NEW YORK — We assembled in a large circle, 90 or so, in a small theater on Midtown Manhattan’s far west side. An actress assuming the role of group leader took us through a series of activities, culminating in an earsplitting interlude that shook me with its unexpected ferocity.
The audience on this Thursday in mid-December complied with uncommon vigor. The shrieks — high-pitched, anguished — felt as if they might bring the ceiling of the Jeffrey and Paula Gural Theatre down upon us.
The context for this unleashing was supplied by the evening’s performance piece, “What to Send Up When It Goes Down,” Aleshea Harris’s bracingly potent memorial to black men and women killed by police. And it was apparent from the collective volume that the subject was striking a nerve with everyone — black, white, Asian, Latino — who passed into the theater from a lobby papered with photos of African American shooting victims.
I couldn’t bring myself to join the scream, as much as I might have wanted to: I remained roped off in my own mental space, as a professional observer. But the activity struck me as a vocalization of what I’ve been sensing in theaters all year: a potential for imminent explosion, wrought by the grappling with injustices that make many onlookers want to, well, scream.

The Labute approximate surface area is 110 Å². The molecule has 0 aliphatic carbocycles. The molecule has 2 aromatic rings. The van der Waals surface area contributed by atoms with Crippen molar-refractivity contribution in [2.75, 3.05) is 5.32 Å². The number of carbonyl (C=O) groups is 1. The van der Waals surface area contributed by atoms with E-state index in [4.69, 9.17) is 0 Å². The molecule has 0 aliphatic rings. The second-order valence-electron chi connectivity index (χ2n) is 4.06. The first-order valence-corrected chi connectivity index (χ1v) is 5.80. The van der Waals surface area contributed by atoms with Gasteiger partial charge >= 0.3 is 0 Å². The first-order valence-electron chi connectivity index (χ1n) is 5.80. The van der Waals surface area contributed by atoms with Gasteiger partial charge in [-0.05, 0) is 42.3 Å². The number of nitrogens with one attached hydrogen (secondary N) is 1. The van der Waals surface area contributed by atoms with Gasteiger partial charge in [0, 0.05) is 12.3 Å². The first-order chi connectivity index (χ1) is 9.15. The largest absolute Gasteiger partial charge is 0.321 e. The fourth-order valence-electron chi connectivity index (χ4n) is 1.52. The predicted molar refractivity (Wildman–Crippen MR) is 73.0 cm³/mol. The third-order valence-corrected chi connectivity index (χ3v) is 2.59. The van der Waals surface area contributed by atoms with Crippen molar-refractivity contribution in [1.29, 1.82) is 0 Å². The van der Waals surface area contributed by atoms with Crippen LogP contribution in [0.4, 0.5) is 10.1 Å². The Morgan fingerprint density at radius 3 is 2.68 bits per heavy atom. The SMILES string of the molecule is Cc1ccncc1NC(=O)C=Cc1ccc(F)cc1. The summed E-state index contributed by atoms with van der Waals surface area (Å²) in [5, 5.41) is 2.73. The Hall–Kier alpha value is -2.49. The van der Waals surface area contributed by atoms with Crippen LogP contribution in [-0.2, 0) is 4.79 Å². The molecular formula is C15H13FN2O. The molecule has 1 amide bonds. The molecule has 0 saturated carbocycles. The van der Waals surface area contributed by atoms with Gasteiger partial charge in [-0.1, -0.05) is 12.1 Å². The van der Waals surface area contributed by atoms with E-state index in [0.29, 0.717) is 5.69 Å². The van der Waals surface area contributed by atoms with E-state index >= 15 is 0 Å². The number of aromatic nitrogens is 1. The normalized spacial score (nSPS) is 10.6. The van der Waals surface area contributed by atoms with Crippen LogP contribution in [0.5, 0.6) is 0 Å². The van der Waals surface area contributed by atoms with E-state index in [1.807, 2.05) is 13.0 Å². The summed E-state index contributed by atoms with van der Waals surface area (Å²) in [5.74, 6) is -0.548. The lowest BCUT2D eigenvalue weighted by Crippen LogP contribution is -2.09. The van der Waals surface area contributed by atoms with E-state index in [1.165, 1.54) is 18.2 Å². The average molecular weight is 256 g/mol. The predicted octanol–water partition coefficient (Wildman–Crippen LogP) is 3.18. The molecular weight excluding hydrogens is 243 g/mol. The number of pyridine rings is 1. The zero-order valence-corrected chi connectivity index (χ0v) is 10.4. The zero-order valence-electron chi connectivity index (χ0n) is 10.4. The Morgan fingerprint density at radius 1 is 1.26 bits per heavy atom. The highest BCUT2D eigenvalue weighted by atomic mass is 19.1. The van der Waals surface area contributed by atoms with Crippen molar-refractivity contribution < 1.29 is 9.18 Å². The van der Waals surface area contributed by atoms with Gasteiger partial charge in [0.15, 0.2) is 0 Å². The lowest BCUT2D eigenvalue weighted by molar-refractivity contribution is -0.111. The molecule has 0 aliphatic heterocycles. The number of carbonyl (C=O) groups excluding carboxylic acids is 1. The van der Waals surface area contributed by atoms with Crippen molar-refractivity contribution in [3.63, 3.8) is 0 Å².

The attendant anger and sorrow have been festering in topical pieces of all kinds, both plays and musicals, on Broadway and well beyond. “What to Send Up When it Goes Down” — produced by Movement Theatre Company, an activism-minded troupe showcasing artists of color — made one of the more direct appeals to audiences’ outrage: Just before we entered the theater, our actress-leader instructed us politely but firmly that what we were about to witness was chiefly for African American theatergoers. It was the sort of pre-show declaration I doubt my fellow attendees — the majority of them not black, as it happened — had heard before. It was certainly new in my experience. But it deterred no one from entering.
Other shows over the past several months have been transforming the troubled state of the world into both immersive and more conventional dramas, with opposition to intolerance of racial minorities, of gays and lesbians, of immigrants the unifying focus. Space always exists in a theater season for works of conscience, but this year feels different.
At St. Ann’s Warehouse in Brooklyn, “The Jungle” is nightly dropping playgoers smack dab in the middle of a refugee camp — in this case, the tent city that rose in Calais, France, in 2015, as migrants from Africa and Asia desperately waited to cross the English Channel to safe haven in Britain.
Jeremy O. Harris’s “Slave Play,” meantime, at the New York Theatre Workshop, is offering some of the most stunning — even enraging, to some — theatricality of the year.
The subject of this disruptive production, staged with sophisticated irreverence by Robert O’Hara, is revealed only by degree. But it ultimately uncovers the pain and dislocation of three black characters who have relinquished emotional control to their white lovers. Harris’s provocative construct has each of the couples participating in an outlandish, even grotesque, type of therapy requiring them to wear pre-Civil War costumes and perform sexualized, slave-master improvisations. The scathing ritual is both a satire of the limits of therapy and academic investigation and, ultimately, a dissection of an ancient ache buried far more deeply than modern psychology can reach.